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Early Aviation
Discuss World War I and the early years of aviation thru 1934.
Hosted by Kevin Brant
REVIEW
Aurora Gotha Bomber
JackFlash
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Colorado, United States
Joined: January 25, 2004
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Posted: Monday, October 11, 2010 - 09:58 PM UTC

Now here is a walk down memory lane. The beloved and bemoaned 1958 Aurora Gotha Bomber. Once bringing collectors prices for $550.00 at places like the Kit Collector''s Clearing House back in 1980. Way before the internet came into our homes. All sales were done snail mail. Later is went through four reissues. Here our Man Fred (love those old kits) Boucher cracks the box on one from the top of the stash in the hall closet and we can see it as it was.

Link to Item

If you have comments or questions please post them here.

Thanks!
Mgunns
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Joined: December 12, 2008
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Posted: Tuesday, October 12, 2010 - 07:24 AM UTC
Hi Stephen:

Thanks for posting Fred Boucher's review. I have seen these built and it builds into an impressive model, just SOB. I have a couple, but doubt I will ever build one, maybe. The original release was in the metallic dark red like their triplane. Considering the age of the mold, and the time it was first released, what would one expect? Detail lacking, out of scale bits and pieces, but one must give Aurora credit, they put the darn thing out there, no one else had one.

Best
Mark
Greenonions
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Posted: Tuesday, October 12, 2010 - 07:39 AM UTC
Very interesting article which leaves me wanting more!Question?Are there any good sites for people interested in collecting old kits?And what do the good folks here on this forum,think about todays kit's that will become golden oldie's.

I had a couple of early Eduard Hannovers that i accidently threw away during a house move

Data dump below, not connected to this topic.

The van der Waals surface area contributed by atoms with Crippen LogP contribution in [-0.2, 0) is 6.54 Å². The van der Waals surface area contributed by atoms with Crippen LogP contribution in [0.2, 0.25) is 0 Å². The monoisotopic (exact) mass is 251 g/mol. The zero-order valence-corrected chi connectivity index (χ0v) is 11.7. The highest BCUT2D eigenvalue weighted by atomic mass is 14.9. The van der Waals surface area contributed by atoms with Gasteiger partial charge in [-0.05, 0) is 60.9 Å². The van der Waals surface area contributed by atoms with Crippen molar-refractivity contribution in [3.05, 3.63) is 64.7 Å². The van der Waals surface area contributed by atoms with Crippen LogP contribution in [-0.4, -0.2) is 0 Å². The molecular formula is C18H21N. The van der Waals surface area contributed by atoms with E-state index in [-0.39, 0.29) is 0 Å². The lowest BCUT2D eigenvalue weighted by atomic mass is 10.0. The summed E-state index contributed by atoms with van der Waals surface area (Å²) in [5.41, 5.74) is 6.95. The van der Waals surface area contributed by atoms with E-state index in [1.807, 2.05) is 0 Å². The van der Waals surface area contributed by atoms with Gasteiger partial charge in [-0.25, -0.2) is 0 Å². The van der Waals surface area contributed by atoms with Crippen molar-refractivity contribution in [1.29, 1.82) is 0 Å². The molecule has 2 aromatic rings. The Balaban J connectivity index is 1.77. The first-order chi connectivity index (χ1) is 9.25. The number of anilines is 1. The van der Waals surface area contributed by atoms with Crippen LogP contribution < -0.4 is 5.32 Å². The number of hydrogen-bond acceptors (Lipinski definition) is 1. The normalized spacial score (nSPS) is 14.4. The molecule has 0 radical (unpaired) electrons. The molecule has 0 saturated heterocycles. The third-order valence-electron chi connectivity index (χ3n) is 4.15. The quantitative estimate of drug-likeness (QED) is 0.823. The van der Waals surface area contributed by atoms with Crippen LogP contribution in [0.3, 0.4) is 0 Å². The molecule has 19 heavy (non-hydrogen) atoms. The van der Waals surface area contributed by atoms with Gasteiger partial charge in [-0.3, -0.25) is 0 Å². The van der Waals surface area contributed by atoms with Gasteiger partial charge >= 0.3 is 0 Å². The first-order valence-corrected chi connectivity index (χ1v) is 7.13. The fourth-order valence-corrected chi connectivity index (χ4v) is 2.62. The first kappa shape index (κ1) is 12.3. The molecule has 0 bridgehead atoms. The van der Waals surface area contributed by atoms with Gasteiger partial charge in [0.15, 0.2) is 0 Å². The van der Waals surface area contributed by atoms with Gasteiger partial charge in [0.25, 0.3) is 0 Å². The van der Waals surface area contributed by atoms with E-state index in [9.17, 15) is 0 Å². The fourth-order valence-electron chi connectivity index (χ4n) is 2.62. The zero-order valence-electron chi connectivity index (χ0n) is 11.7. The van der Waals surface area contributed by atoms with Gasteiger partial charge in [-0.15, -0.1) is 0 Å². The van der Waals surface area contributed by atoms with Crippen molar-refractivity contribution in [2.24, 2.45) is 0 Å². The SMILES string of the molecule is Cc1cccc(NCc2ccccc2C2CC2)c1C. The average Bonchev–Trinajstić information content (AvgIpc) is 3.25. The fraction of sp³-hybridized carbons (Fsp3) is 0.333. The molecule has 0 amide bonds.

JackFlash
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Posted: Tuesday, October 12, 2010 - 09:33 AM UTC

Quoted Text

". . .I had a couple of early Eduard Hannovers that i accidently threw away during a house move



AAaarrggghhh!!!!! the pain. . . .
JPTRR
Staff MemberManaging Editor
RAILROAD MODELING
#051
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Tennessee, United States
Joined: December 21, 2002
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Posted: Tuesday, October 12, 2010 - 04:34 PM UTC

Quoted Text

Are there any good sites for people interested in collecting old kits?



Hi Greenonions,

www.rare-planedetective.com advertises on this site, and www.oldmodelkits.com is whom kindly allowed me to use the box art.
thegirl
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Alberta, Canada
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Posted: Wednesday, October 13, 2010 - 02:05 AM UTC
Thanks for sharing the review with us Fred , nicely done .
Ifelon
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Posted: Wednesday, October 13, 2010 - 03:10 AM UTC
Thank you for sharing this time capsule; personally, that model along with their original D VIII, was responsible for kindling in me a lifelong fascination with World War I aviation and still to this day, brings a Cheshire catís size grin to my face.OMG, I remember my father showing me an advisement in a hunting magazine announcing its release. I was perhaps seven at the time and instantly obsessed. I was too young to build it, so my father built it with me watching on the kitchen table. When I was a few years older I pestered my dad to buy me that model again so I could build it. I could go on and on, but I would just be boring you all. Wow what memories, thanks again.
JackFlash
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Colorado, United States
Joined: January 25, 2004
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Posted: Wednesday, October 13, 2010 - 09:34 AM UTC
Greetings Thomas,